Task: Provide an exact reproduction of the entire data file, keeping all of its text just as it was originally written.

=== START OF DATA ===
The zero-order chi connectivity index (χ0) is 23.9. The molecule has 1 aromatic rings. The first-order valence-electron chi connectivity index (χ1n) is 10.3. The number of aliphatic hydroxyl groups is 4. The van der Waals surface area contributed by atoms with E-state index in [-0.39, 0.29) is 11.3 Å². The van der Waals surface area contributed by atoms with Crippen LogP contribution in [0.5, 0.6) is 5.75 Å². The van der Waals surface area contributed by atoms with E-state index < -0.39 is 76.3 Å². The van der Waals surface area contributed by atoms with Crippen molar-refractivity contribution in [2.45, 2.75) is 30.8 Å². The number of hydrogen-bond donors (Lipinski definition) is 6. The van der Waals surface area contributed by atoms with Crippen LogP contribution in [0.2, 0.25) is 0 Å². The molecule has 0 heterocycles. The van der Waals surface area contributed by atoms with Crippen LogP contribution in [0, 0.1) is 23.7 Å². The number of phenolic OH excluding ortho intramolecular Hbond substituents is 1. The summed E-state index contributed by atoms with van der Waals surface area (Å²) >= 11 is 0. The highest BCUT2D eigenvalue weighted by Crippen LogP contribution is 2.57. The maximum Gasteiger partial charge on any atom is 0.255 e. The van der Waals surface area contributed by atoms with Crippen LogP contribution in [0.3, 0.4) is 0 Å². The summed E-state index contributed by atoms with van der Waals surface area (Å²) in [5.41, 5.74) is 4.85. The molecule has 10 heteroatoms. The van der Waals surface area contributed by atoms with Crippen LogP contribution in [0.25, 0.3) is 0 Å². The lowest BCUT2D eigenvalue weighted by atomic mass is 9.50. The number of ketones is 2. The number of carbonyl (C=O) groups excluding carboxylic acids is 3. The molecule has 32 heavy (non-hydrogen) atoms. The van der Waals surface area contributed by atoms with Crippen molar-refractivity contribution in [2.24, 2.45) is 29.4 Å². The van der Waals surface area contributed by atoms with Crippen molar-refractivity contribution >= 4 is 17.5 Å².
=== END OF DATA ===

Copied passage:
The zero-order chi connectivity index (χ0) is 23.9. The molecule has 1 aromatic rings. The first-order valence-electron chi connectivity index (χ1n) is 10.3. The number of aliphatic hydroxyl groups is 4. The van der Waals surface area contributed by atoms with E-state index in [-0.39, 0.29) is 11.3 Å². The van der Waals surface area contributed by atoms with Crippen LogP contribution in [0.5, 0.6) is 5.75 Å². The van der Waals surface area contributed by atoms with E-state index < -0.39 is 76.3 Å². The van der Waals surface area contributed by atoms with Crippen molar-refractivity contribution in [2.45, 2.75) is 30.8 Å². The number of hydrogen-bond donors (Lipinski definition) is 6. The van der Waals surface area contributed by atoms with Crippen LogP contribution in [0.2, 0.25) is 0 Å². The molecule has 0 heterocycles. The van der Waals surface area contributed by atoms with Crippen LogP contribution in [0, 0.1) is 23.7 Å². The number of phenolic OH excluding ortho intramolecular Hbond substituents is 1. The summed E-state index contributed by atoms with van der Waals surface area (Å²) >= 11 is 0. The highest BCUT2D eigenvalue weighted by Crippen LogP contribution is 2.57. The maximum Gasteiger partial charge on any atom is 0.255 e. The van der Waals surface area contributed by atoms with Crippen LogP contribution in [0.3, 0.4) is 0 Å². The summed E-state index contributed by atoms with van der Waals surface area (Å²) in [5.41, 5.74) is 4.85. The molecule has 10 heteroatoms. The van der Waals surface area contributed by atoms with Crippen LogP contribution in [0.25, 0.3) is 0 Å². The lowest BCUT2D eigenvalue weighted by atomic mass is 9.50. The number of ketones is 2. The number of carbonyl (C=O) groups excluding carboxylic acids is 3. The molecule has 32 heavy (non-hydrogen) atoms. The van der Waals surface area contributed by atoms with Crippen molar-refractivity contribution in [2.24, 2.45) is 29.4 Å². The van der Waals surface area contributed by atoms with Crippen molar-refractivity contribution >= 4 is 17.5 Å².